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She sings her way to a vocation

Claire Enfinger, 28, has an instant conversation-stopper when friends from her high school days (Dunedin High Class of '82) and college days (Florida State '86) ask her what she's doing now.

"I'm studying to be a rabbi," she says. She actually is studying to be a cantor, a singer of liturgical solos in a synagogue who leads the congregation in prayer. But she says rabbi at first because many people don't know what a cantor is.

Then she explains that a cantor is sort of like a singing rabbi, and she's sure some of her friends equate that with a flying nun.

But that's okay because Claire is having the time of her life, especially because the first two years of her studies are in Jerusalem.

After several years of trying to figure out what she really wanted to do with her life _ rejecting careers in business, education and law _ she now feels strongly that "this is my purpose in life, to do what I'm doing, to do it the best way I know how."

Claire, the daughter of Barbara and Jay Enfinger of Palm Harbor, certainly isn't a newcomer to the world of music. She studied piano from age 5 to 18. She was on stage as a 9-year-old Brigitta in The Sound of Music, one of those Ray Markett-led musical productions.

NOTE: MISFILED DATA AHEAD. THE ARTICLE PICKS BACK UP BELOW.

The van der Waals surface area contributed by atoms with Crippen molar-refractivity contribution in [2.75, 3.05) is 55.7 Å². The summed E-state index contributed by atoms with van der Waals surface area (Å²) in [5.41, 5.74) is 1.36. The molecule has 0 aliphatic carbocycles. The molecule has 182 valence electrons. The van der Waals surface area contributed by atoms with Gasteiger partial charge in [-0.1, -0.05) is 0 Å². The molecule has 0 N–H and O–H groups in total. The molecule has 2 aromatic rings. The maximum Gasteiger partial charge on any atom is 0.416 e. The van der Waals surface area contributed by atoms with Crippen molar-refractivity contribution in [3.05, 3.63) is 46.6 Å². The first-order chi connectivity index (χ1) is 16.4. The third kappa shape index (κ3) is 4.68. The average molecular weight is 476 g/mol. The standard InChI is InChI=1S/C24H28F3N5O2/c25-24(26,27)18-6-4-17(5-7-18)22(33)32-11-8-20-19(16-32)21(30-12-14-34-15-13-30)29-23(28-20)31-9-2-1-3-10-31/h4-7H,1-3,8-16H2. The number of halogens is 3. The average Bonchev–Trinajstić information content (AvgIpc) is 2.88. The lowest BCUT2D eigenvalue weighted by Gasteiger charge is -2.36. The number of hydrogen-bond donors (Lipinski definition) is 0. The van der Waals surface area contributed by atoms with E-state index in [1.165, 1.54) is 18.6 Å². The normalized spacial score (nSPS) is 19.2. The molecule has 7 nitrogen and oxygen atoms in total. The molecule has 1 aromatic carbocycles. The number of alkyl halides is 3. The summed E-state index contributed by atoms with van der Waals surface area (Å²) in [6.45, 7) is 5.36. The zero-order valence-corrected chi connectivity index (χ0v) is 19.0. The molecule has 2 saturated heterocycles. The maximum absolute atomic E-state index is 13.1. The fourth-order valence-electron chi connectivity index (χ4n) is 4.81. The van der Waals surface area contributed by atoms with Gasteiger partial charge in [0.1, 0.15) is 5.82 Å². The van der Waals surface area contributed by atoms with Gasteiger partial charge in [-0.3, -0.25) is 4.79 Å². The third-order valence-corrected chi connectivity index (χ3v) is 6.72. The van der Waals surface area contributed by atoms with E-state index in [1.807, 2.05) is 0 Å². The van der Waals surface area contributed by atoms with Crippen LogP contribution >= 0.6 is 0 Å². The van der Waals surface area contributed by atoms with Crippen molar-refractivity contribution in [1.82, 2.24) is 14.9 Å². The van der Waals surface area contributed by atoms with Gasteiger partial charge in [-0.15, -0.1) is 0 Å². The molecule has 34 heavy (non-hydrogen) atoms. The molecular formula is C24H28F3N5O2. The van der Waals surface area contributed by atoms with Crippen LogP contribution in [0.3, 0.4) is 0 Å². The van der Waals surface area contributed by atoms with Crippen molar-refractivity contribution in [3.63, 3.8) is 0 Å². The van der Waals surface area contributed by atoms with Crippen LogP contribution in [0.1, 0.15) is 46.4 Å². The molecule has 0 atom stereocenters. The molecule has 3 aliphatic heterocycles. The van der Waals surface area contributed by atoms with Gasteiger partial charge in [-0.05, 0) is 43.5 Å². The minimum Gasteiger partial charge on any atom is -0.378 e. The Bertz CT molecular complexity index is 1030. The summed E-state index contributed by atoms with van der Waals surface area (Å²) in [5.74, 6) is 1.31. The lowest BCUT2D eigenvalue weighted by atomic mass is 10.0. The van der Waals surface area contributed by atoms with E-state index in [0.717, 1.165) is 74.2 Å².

"I was the third one (of the Von Trapp children) with the big mouth," she said. Her friend Lari White, now a country music singer, played the next one down in that show.

Claire also was active in Markett's choirs during her four years at Dunedin High. She performed with the Players of Pinellas, a group that raised money for the Upper Pinellas Association for Retarded Citizens, where her older brother, Mark, is a client. And one summer she was the pianist for the Royalty Theatre.

Although majoring in finance, not music, at FSU, she continued her voice lessons and performed with the university's Jazz Ensemble.

At that point in her life she wanted to keep music as an avocation, because "it made me happy," not as a vocation.

But that began to change in the summer of 1991 when the education director at Temple Ahavat Shalom in Palm Harbor asked Claire if she could work with the children in putting on a family service. "I loved it!" she said. "I loved working with the kids!"

A year later, in June 1992, she began studying for a master's degree in sacred music at Hebrew Union College. Although based in New York, the college always sends its freshman class (rabbinical, music and education majors) to Jerusalem for a year. And Claire has opted to return there for a second year in October.

The purpose of spending at least a year there, she said, is to "foster a strong connection with Israel" among these future Jewish leaders, something they can "bring back and pass on."

They don't live in a "cloistered environment" over there, Claire said. They must find their own apartments in the city, dealing with landlords, grocers and others even if their Hebrew isn't very good.

They also must do community service. Claire taught English and Hebrew to immigrant children from Ethiopia. The cantorial students also sing for money on the streets of Jerusalem every Friday morning, and then donate it to charity.

Claire will be the cantorial soloist (she's not allowed to call herself a cantor yet) at Clearwater's Temple B'nai Israel on July 30 and Aug. 6. In September she will participate in High Holy Days services at a synagogue in Mobile, Ala., and then it will be back to Jerusalem.

Being a cantor, Claire said, "is the first thing I can see myself doing 40 years from now. After a year of study, I still feel that way."